Silent Hill 2
Bloober Team is reviving Silent Hill 2 with a modern coat of paint. The minds behind Layers of Fear and The Medium may not have the greatest critical track record, but hopefully, working with an established (and better) template will yield more positive results. It would be nice to have a good modernized version of Silent Hill 2 after the less-than-stellar HD port from 2012. Silent Hill 2’s release window remains shrouded in fog, but it will come to PC and PlayStation 5 as a timed console exclusive.
Star Wars: Knights of the Old Republic
The reveal that arguably the best Star Wars game ever was getting a much-needed remake had fans raising their lightsabers in celebration. Unfortunately, the game’s development may have already succumbed to the dark side. It’s been reported, though not yet confirmed, that progress had stalled, and work on the game has switched hands from Aspyr Media to Saber Interactive. Allegedly, Lucasfilm was unhappy with an internal demo, which brought development to a screeching halt for a period (and led to the firing of two directors). Whatever the case, we hope KOTOR can get back on track and eventually see the light of day.
It might not be a new entry, but a remake of Sam Fisher’s first outing is better than nothing after years of waiting. Ubisoft Toronto sits at the helm of the project and plans to rebuild the game from scratch using the Snowdrop Engine while maintaining the classic stealth elements. Outside of recently losing its director (on good terms), it’s unclear how development is faring or when we’ll get to see this fresh spin on the franchise.
Prince of Persia: The Sands of Time
Development has been rocky for The Sands of Time’s impending remake, to say the least. Besides the game’s reveal garnering backlash from fans due to its unimpressive graphics, it has been delayed twice: first by two months, then indefinitely. In hindsight, it’s wild to think we were supposed to be playing this in January 2021. In May 2022, Ubisoft announced it had moved development from its fledgling Indian studios back to Montreal, where The Sands of Time was first created. While it's unfortunate that Ubisoft Pune/Mumbai couldn’t bring the remake together, we’re excited to see if Ubisoft Montreal can reapply the same magic.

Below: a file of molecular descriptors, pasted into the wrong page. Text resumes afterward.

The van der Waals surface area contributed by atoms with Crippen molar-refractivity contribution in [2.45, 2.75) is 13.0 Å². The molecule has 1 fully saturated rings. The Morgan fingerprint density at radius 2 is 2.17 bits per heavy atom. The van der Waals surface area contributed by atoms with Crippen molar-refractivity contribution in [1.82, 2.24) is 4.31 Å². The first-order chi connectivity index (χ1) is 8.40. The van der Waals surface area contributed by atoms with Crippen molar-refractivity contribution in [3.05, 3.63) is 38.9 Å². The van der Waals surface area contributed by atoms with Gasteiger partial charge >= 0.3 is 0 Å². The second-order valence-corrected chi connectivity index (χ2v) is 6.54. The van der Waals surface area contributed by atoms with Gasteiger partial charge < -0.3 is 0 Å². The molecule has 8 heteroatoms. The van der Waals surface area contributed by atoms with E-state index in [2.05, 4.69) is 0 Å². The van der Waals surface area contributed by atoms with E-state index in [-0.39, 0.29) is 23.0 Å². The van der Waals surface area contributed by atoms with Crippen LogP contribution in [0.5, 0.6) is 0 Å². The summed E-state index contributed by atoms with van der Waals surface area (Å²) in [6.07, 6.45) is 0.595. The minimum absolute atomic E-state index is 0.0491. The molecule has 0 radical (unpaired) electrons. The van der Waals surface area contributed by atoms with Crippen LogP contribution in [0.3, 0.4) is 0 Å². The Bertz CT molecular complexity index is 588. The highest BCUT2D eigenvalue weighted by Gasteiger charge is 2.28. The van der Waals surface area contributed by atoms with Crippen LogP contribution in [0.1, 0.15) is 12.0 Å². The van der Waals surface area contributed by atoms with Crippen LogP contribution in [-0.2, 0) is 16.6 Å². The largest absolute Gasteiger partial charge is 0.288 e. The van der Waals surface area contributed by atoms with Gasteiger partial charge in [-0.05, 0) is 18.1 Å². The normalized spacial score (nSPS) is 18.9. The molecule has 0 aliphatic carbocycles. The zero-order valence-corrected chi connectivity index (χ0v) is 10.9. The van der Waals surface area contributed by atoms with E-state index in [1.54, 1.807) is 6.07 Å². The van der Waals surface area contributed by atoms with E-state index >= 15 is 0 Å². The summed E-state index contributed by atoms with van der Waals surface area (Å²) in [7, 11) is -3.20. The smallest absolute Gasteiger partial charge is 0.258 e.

Dragon Quest III: HD-2D Remake
HD-2D is becoming an increasingly popular template for reviving classic JRPGs. It worked wonders for Live A Live, and Square Enix is giving Dragon Quest III the same treatment. For now, we know next to nothing about the game other than that it’s coming to consoles at a yet-to-be-specified window.
Max Payne 1 and 2
In April, Remedy Entertainment pleasantly surprised the gaming world when it announced it had struck a deal with Rockstar Games to remake Max Payne and Max Payne 2: The Fall of Max Payne. Remedy sold the IP to Rockstar in 2002, but the two are partnering to revive the gritty crime series that popularized bullet time. The games will be made by Remedy, with Rockstar footing the bill on development and publishing, and target current-gen consoles and PC.
Advance Wars 1+2 Re-Boot Camp
This much-anticipated bundle features full remakes of Advance Wars 1 and 2 that transform the pixelated sprites into 3D models. We were supposed to be plotting turns in April, but the unfortunate Russia/Ukraine conflict caused Nintendo to hold back on releasing the war-focused games until a later date. We hope it arrives sooner than later; these are two strategy gems we can't wait to revisit without digging up our old Game Boy Advances.
2001's Gothic is getting a faithful glow-up that looks to reintroduce the RPG to a new audience. The combat system and control scheme, a criticism of the original, has been reworked to feel modern and, most of all, playable. Developer THQ Nordic Barcelona even released a playable teaser to obtain feedback and ensure it's on the right track. As 20+ year-old game, Gothic has been a tough game to revisit on PC, making this remake all the more welcomed.
CD Projekt Red’s litany of upcoming projects includes a full remake of the first Witcher game. It’s being built in Unreal Engine 5 by developer Fool’s Theory (with supervision from CD Projekt veterans) and is said to be very early in development. The Witcher, released for PC in 2007, isn’t the easiest game to revisit due to its age and lack of console ports. Now that Geralt and friends are mainstream draws, newer fans can finally experience the adventure that started it all.